Explore Careers - Job Market Report
Social workers help individuals, couples, families, groups, communities and organizations develop the skills and resources they need to enhance social functioning and provide counselling, therapy and referral to other supportive social services. Social workers also respond to other social needs and issues such as unemployment, racism and poverty. They are employed by hospitals, school boards, social service agencies, child welfare organizations, correctional facilities, community agencies, employee assistance programs and Aboriginal band councils, or they may work in private practice.
co-ordinator of social work, medical social worker, psychiatric social worker, social work supervisor, social worker.
- Interview clients individually, in families, or in groups, to assess their situation and problems and determine the types of services required
- Provide counsel and therapy to assist clients in developing skills to deal with and resolve their social and personal problems
- Plan programs of assistance for clients including referral to agencies that provide financial assistance, legal aid, housing, medical treatment and other services
- Investigate cases of child abuse or neglect and take authorized protective action when necessary
- Serve as members on interdisciplinary teams of professionals working with client groups
- Act as advocates for client groups in the community, lobby for solutions to problems directly affecting client groups and develop prevention and intervention programs to meet community needs
- Develop or advise on social policy legislation, conduct social research and assist in community development
- Provide mediation services and psychosocial assessments
- Evaluate the effectiveness of counselling and social programs
- May provide public education and consultation to professionals or groups regarding counselling services, issues and methods
- May supervise other social workers.
Social workers may specialize in fields of practice such as child welfare, family services, corrections, gerontology or addictions.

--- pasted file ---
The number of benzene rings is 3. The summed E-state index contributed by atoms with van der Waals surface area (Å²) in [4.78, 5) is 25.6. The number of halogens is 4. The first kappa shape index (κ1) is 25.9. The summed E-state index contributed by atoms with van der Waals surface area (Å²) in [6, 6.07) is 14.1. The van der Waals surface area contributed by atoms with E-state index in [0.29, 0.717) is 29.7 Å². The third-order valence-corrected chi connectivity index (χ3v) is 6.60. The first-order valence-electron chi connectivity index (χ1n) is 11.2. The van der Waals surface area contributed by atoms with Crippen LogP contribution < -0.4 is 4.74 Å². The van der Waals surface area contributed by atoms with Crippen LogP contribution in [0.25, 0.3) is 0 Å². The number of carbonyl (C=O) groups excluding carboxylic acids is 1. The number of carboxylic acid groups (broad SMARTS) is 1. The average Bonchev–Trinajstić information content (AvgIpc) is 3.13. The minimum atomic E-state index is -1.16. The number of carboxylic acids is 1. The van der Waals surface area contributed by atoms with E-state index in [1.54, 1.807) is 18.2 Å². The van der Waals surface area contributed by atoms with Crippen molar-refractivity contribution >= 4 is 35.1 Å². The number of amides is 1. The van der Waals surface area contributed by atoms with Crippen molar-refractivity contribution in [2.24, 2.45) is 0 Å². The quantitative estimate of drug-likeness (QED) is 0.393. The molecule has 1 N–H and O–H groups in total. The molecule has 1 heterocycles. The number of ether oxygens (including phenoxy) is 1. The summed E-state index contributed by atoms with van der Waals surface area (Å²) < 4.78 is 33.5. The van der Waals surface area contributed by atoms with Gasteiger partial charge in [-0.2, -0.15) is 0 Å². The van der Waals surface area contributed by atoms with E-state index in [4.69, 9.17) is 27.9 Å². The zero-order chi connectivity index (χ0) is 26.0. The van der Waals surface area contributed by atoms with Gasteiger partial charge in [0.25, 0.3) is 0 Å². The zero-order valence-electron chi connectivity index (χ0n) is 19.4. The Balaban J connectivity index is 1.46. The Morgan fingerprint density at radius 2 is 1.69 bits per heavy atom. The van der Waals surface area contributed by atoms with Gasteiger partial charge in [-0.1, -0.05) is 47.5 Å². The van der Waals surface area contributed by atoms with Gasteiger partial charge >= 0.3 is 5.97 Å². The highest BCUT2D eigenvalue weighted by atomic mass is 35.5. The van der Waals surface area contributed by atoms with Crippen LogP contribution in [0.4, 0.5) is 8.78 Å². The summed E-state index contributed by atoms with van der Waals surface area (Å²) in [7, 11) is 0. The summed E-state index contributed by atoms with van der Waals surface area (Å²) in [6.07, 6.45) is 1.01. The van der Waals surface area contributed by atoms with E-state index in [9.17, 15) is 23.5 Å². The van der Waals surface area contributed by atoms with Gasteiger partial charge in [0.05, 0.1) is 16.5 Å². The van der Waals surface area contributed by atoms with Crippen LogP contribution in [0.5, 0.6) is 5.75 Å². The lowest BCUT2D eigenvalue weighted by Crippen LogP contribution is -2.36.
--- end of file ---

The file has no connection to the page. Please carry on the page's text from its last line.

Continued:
Outlook & Prospects for Social Workers in Yukon Territory
The future forecast and current conditions for an occupation can vary based on location or due to changes in the economy, technology, or demand for a product or service.
National Outlook – 10-Year Projection (2011-2020)
This section provides labour demand and labour supply projections for this occupation over the 2011-2020 period.
Note: The tables, graphs and middle paragraph shown under this section display updated 2011-2020 projection results. The remaining narrative text (2009-2018 projections) will be updated shortly. We apologize for the inconvenience.
The data in the following table are derived from HRSDC’s Canadian Occupational Projection System (COPS). COPS uses a variety of models to produce a detailed 10-year labour market projection per broad skill level and per occupation at the national level, which focuses on the trends of labour supply and labour demand over the next ten years.
This occupation (Social Workers) is part of a larger occupational group called Psychologists, Social Workers, Counsellors, Clergy and Probation Officers (NOC 415).
|Occupations in this group||
Social Workers (4152)
Family, Marriage and Other Related Counsellors (4153)
Ministers of Religion (4154)
Probation and Parole Officers and Related Occupations (4155)
|Employment (non-student) in 2010||150,358|
|Median Age of workers in 2010||44|
|Average Retirement Age in 2010||62|
Occupation Projection for Canada
Over the 2008-2010 period, this occupation experienced strong employment growth, continuing a trend observed for more than 20 years. This sustained employment growth is particularly due to the strong demand for social workers. Unemployment in this occupation has remained stable at a fairly low rate (2.4% in 2010). Finally, the increase in the average hourly wage was less than the average for all occupations. Moreover, in comparison to other occupations requiring a university diploma, the wage was not particularly high. According to key labour market indicators, the number of job seekers was sufficient to fill job openings in this occupation.